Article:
Premiership clubs have been scrambling to get players to sign new contracts and exploit a "loophole" in new salary cap rules.
It has emerged that by getting players to agree longer deals, clubs can still pay higher wages to some individuals, as contracts beyond the 2021-22 season will only see 75% of their wages come under the cap.
With a deadline of Thursday, Rugby Players Association chief executive Damian Hopley described the "loophole" as "comical", saying "we've sort of lurched from one loophole to the next".
However, a spokesperson for the clubs' governing body Premiership Rugby disputed this, saying: "This provision was included to protect our players with existing contracts, and it would be wholly incorrect to describe it as a loophole.
"When the Premiership Rugby clubs voted unanimously to reduce the salary cap, following the significant financial impact of the Covid-19 pandemic, we needed to introduce measures to manage the transition from a senior ceiling of £6.4m to £5m."
The wrangle comes after Premiership clubs agreed to reduce the salary cap on 8 June.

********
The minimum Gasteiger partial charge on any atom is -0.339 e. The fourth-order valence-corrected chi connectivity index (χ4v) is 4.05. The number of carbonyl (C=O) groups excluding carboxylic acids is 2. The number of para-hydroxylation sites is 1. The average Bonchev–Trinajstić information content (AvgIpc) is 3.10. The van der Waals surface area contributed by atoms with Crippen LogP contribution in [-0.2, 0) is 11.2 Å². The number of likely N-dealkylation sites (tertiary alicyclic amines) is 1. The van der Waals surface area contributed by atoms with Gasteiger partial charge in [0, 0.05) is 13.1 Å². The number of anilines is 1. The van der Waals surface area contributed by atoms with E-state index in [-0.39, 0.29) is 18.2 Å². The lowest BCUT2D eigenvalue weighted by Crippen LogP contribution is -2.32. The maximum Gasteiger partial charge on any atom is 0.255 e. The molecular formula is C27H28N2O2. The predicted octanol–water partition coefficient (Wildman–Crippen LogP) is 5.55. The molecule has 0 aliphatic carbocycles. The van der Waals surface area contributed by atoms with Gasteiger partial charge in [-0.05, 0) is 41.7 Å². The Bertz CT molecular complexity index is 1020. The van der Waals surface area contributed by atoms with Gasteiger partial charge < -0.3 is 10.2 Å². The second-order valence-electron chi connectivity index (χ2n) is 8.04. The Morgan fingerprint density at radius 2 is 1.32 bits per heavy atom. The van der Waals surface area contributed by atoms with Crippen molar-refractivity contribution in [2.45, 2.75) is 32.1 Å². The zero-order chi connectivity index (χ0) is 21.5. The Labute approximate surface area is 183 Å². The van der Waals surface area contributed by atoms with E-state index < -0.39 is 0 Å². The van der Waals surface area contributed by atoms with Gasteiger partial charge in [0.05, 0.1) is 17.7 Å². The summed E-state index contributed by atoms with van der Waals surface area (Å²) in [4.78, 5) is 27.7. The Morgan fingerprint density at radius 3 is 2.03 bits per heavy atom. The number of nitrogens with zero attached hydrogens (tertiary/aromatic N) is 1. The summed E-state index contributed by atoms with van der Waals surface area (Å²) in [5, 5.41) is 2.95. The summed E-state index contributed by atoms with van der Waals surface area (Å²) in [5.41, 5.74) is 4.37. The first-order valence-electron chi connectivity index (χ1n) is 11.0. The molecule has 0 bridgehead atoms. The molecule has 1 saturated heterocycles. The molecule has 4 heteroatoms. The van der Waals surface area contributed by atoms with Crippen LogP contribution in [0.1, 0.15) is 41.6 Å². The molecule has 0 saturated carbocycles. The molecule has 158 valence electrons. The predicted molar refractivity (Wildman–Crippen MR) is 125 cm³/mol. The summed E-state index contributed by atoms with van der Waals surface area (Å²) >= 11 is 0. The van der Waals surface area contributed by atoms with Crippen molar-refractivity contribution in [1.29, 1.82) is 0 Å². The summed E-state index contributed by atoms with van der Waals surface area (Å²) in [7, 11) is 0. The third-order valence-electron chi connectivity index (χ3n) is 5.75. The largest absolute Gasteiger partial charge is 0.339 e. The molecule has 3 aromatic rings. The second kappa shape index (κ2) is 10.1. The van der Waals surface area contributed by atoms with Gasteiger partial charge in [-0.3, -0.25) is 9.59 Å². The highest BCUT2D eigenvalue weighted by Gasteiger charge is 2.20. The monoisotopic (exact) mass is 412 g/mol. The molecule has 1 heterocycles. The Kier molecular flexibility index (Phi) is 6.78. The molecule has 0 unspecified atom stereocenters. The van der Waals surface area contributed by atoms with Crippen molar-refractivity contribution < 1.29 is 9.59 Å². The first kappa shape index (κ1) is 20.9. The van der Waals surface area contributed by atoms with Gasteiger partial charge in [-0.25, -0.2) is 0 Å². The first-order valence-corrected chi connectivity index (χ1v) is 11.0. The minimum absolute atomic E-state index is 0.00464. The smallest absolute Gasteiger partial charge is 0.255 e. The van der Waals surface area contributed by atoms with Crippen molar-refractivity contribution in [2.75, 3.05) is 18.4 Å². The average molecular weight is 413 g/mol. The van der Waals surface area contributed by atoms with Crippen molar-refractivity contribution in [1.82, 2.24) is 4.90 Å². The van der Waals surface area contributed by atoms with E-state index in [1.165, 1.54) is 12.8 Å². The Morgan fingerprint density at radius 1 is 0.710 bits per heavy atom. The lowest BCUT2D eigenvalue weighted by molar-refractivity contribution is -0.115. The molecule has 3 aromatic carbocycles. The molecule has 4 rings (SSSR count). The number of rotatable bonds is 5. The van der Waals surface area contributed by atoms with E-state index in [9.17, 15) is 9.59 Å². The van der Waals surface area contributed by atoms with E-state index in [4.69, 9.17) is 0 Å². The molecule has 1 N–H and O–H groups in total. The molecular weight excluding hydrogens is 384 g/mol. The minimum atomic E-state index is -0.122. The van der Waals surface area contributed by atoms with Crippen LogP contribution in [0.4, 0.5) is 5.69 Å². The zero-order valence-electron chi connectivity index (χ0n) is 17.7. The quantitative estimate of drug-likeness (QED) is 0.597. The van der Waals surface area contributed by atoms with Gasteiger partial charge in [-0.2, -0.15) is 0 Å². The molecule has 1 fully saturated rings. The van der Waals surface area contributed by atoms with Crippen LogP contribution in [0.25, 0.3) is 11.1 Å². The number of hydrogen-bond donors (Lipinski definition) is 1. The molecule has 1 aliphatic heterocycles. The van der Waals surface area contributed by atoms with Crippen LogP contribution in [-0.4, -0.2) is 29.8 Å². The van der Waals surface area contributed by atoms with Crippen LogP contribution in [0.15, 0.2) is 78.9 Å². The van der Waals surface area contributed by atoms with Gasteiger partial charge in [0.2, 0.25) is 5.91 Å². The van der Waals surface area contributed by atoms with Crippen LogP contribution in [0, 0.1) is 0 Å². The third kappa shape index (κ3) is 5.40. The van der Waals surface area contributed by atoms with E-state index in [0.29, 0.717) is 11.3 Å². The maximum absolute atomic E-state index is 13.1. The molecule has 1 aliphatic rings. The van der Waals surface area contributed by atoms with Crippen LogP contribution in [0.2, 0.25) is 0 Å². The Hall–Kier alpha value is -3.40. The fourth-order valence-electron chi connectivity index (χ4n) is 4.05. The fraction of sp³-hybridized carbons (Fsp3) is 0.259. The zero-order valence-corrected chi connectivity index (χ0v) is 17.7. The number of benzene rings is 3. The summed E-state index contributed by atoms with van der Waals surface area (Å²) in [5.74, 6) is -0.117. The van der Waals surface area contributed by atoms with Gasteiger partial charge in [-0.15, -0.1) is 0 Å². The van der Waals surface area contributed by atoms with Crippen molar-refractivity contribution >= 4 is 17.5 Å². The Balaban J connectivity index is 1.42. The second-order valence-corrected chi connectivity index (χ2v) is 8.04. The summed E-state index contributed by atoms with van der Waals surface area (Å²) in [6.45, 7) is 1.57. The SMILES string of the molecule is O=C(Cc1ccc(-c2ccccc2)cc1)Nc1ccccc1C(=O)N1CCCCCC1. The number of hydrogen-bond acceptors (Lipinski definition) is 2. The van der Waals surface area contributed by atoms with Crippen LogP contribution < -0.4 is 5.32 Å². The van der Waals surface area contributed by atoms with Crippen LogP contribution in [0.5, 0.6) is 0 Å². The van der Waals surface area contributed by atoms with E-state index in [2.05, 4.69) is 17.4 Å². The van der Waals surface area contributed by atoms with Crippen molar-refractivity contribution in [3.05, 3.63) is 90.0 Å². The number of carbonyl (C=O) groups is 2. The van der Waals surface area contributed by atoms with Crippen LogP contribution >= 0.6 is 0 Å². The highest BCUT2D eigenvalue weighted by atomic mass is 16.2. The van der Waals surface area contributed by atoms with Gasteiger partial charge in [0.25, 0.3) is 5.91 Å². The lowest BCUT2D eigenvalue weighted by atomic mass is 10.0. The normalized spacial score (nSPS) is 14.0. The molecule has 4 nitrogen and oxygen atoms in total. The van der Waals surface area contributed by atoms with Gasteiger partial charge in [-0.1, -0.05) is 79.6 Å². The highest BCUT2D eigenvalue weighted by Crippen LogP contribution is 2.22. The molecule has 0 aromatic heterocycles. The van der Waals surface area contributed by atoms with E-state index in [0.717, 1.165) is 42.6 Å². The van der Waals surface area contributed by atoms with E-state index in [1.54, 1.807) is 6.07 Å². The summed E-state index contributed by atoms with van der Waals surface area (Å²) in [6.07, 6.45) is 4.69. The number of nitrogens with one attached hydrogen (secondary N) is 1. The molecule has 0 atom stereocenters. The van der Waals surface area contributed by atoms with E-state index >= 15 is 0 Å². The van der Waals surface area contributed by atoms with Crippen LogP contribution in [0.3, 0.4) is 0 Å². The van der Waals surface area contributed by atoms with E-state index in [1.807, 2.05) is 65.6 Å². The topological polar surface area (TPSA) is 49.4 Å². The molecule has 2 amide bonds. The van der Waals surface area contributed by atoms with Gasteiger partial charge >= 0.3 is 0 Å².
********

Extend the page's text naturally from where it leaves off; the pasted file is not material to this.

It has led to some players being asked to agree 25% cuts, while others are being asked to sign new longer contracts to maintain or increase their wages, all at short notice.
It is understood some players have been given 24 hours to decide whether to sign.
The RPA is not telling players not to sign longer deals, but the speed at which players are being expected to react to either situation is concerning for the union.
Hopley said: "We're really frustrated by this whole process. It's putting players under massive pressure to sign away the next long-term deals.
"But also, there's a sense that by putting players on the spot, it's causing all sorts of issues around mental health, which is a big issue for us.
"I think as a sport we've got to look at ourselves in the mirror and everything that has happened in the last couple of weeks, and three months, and I think a governance overhaul is long overdue."
Sale Sharks announced on Wednesday that all players and staff at the Premiership club had agreed pay cuts.
Relationships between England's Premiership players, their clubs and governing bodies were already fractured after Harlequins prop and RPA chairman Mark Lambert told Radio 5 Live's Rugby Union Weekly podcast that mediation was required to solve the ongoing problems.